In a recent article on the Huffington Post, Stan Sorscher reports the graph above and asks the question of what could have happened in the early 1970s that changed everything. Impressive, but what caused this "something" that happened in the early 1970s? According to Sorscher,
X marks the spot. In this case, “X” is our choice of national values. We abandoned traditional American values that built a great and prosperous nation.Unfortunately, this is a classic case of an explanation that doesn't explain anything. Why did the American people decide to abandon traditional American values just at that specific moment in time?
So, what was that "something" that changed everything in the early 1970s? Nobody really knows for sure, but at least there was a major measurable change that took place in 1970: peak oil in the US. (image below, from Wikipedia).
It was a true asteroid that hit the US economy and that changed a lot of things. Possibly the most important change was that the US ceased to be an oil exporter and became an oil importer. That change was "user transparent," in the sense that the Americans who were filling up the tanks of their cars didn't know where the oil that had produced their gasoline was coming from (and mostly didn't even care). But the change implied a major transfer of capital from the US to foreign producers, while a large part of it returned to the US in the form of investments. It was the "petrodollar recycling" phenomenon that mainly affected the financial system; all that money never really trickled down to the poorer sections of the US society. That may well explain the increasing inequality trend that started in the early 1970s.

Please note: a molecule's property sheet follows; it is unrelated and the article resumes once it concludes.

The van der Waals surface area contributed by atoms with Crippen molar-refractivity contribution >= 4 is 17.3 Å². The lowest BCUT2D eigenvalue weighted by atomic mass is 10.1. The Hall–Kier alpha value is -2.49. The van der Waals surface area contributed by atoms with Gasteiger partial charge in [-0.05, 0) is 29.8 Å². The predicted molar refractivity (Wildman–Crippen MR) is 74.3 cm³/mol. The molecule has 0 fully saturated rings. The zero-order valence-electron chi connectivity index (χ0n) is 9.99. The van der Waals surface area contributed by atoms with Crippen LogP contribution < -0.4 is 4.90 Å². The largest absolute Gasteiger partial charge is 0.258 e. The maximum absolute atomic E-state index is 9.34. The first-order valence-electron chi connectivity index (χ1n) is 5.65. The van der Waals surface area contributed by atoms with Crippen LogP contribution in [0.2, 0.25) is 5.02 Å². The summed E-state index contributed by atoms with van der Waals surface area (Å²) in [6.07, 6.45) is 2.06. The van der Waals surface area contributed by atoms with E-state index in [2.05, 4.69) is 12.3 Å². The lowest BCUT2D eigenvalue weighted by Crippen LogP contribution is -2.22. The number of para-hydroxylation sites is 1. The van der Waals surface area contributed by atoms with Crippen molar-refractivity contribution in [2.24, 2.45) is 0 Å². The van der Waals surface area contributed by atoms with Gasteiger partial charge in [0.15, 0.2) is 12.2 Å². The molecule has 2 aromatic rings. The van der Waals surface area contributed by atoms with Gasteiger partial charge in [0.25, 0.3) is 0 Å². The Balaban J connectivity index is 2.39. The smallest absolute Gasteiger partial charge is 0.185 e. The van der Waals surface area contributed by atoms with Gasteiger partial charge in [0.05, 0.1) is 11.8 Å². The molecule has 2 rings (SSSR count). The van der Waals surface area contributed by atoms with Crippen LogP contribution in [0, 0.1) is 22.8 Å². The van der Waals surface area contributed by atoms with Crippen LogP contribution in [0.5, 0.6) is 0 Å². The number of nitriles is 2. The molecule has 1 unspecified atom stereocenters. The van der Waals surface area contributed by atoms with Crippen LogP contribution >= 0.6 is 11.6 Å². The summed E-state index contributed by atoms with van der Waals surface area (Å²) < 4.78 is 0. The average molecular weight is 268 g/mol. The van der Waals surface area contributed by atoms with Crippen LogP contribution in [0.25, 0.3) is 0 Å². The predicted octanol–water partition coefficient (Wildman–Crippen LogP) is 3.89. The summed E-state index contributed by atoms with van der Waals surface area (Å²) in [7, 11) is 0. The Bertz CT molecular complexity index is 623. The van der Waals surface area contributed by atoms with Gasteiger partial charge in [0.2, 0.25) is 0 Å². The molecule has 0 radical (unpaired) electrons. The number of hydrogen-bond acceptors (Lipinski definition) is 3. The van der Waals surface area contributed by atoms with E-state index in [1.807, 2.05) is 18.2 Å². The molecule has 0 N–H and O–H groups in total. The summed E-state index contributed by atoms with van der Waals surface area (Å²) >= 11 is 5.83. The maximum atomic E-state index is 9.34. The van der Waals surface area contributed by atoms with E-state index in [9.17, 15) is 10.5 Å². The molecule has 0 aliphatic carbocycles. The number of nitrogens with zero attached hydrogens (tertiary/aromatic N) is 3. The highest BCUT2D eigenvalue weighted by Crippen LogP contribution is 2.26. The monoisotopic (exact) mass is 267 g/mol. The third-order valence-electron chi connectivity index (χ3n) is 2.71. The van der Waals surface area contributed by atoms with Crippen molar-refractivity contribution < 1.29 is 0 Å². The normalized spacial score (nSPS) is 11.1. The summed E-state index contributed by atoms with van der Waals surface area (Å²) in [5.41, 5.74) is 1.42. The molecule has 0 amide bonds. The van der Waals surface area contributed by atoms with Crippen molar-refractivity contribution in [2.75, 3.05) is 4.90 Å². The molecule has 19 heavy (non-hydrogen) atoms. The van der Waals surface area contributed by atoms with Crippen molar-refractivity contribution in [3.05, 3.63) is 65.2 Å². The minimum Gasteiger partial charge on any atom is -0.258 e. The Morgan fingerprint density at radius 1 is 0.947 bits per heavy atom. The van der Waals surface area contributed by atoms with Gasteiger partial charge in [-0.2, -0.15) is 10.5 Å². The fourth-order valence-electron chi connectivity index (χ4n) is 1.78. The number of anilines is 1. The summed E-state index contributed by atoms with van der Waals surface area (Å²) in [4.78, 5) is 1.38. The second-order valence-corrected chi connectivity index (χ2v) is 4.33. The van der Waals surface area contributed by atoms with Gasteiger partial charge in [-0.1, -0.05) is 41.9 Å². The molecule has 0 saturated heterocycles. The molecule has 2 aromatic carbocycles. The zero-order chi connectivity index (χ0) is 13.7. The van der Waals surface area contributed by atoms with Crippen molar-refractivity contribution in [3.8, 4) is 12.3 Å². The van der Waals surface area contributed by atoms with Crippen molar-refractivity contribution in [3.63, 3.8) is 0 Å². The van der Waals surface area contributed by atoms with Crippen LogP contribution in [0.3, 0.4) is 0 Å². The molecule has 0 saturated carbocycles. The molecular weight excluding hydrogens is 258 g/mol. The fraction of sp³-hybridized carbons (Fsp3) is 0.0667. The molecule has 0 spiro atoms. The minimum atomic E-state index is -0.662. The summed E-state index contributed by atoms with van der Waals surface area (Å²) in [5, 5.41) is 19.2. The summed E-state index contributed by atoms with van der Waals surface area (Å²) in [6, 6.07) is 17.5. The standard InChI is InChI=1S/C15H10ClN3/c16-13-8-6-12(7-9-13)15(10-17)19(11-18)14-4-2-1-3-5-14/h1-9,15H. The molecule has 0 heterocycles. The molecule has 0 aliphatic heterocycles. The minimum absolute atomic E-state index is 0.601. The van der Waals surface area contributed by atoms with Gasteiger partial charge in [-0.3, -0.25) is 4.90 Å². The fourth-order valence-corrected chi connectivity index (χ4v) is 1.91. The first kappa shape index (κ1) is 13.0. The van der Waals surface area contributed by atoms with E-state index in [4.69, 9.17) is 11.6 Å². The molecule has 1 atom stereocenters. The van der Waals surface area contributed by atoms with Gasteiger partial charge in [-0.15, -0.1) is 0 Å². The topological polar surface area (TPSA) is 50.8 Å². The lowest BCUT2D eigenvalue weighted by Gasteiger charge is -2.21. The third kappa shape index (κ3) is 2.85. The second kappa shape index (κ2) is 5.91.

But, if the oil peak of 1970 explains the inequality trends, shouldn't the new reversal of the trend - the "shale oil revolution" change everything again? Perhaps surprisingly, there is some evidence that this may be the case
The data from the World Bank indicate that the Gini coefficient for the US has peaked in 2006 and has remained constant, or slightly declining, ever since. Again, that makes some sense; one wouldn't have expected a return to the low inequality values of the 1960s since the great shale oil boom didn't transform the US into an oil exporter. At present, with the recent peaking of the Bakken field, it looks like that the good times of half a century ago will never return.
All this would require a lot of work to be better quantified and proven. But it is not a surprise that our life depends so much and so deeply on the production of that vital black liquid that we call "crude oil". And with the probable downturn of the US production that seems to be starting right now, we are going to see more, and more radical, changes in our society. What these changes will be, we have to see, but it is hard to think that they will be for better equality.
Note added after publication: in fact, the US became an oil importer already in 1940; the 1970 peak only caused a rapid increase in the volumes imported. You can see the history of these trends in a post by Matt Mushalik on "resilience.org", from which I took the figure shown below. Thanks to Mason Inman for having alerted me about this point